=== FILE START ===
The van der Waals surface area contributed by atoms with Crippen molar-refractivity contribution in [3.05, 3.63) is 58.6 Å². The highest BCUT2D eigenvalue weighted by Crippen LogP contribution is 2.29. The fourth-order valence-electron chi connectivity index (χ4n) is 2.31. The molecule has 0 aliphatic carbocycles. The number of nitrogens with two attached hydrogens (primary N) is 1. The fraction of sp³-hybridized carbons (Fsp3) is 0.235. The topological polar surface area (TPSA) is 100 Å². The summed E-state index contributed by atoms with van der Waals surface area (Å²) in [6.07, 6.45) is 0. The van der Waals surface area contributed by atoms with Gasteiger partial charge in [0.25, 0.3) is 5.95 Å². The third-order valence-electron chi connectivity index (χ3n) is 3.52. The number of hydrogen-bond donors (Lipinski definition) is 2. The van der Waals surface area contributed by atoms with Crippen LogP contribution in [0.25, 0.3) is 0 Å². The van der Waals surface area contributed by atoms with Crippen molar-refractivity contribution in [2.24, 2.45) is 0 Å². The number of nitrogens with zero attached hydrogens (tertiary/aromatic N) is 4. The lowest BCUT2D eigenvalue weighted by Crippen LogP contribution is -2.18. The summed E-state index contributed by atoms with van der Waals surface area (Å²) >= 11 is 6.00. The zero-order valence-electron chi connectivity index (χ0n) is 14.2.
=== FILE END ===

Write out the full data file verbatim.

The van der Waals surface area contributed by atoms with Crippen molar-refractivity contribution in [3.05, 3.63) is 58.6 Å². The highest BCUT2D eigenvalue weighted by Crippen LogP contribution is 2.29. The fourth-order valence-electron chi connectivity index (χ4n) is 2.31. The molecule has 0 aliphatic carbocycles. The number of nitrogens with two attached hydrogens (primary N) is 1. The fraction of sp³-hybridized carbons (Fsp3) is 0.235. The topological polar surface area (TPSA) is 100 Å². The summed E-state index contributed by atoms with van der Waals surface area (Å²) in [6.07, 6.45) is 0. The van der Waals surface area contributed by atoms with Gasteiger partial charge in [0.25, 0.3) is 5.95 Å². The third-order valence-electron chi connectivity index (χ3n) is 3.52. The number of hydrogen-bond donors (Lipinski definition) is 2. The van der Waals surface area contributed by atoms with Crippen LogP contribution in [0.25, 0.3) is 0 Å². The van der Waals surface area contributed by atoms with Crippen molar-refractivity contribution in [2.24, 2.45) is 0 Å². The number of nitrogens with zero attached hydrogens (tertiary/aromatic N) is 4. The lowest BCUT2D eigenvalue weighted by Crippen LogP contribution is -2.18. The summed E-state index contributed by atoms with van der Waals surface area (Å²) >= 11 is 6.00. The zero-order valence-electron chi connectivity index (χ0n) is 14.2.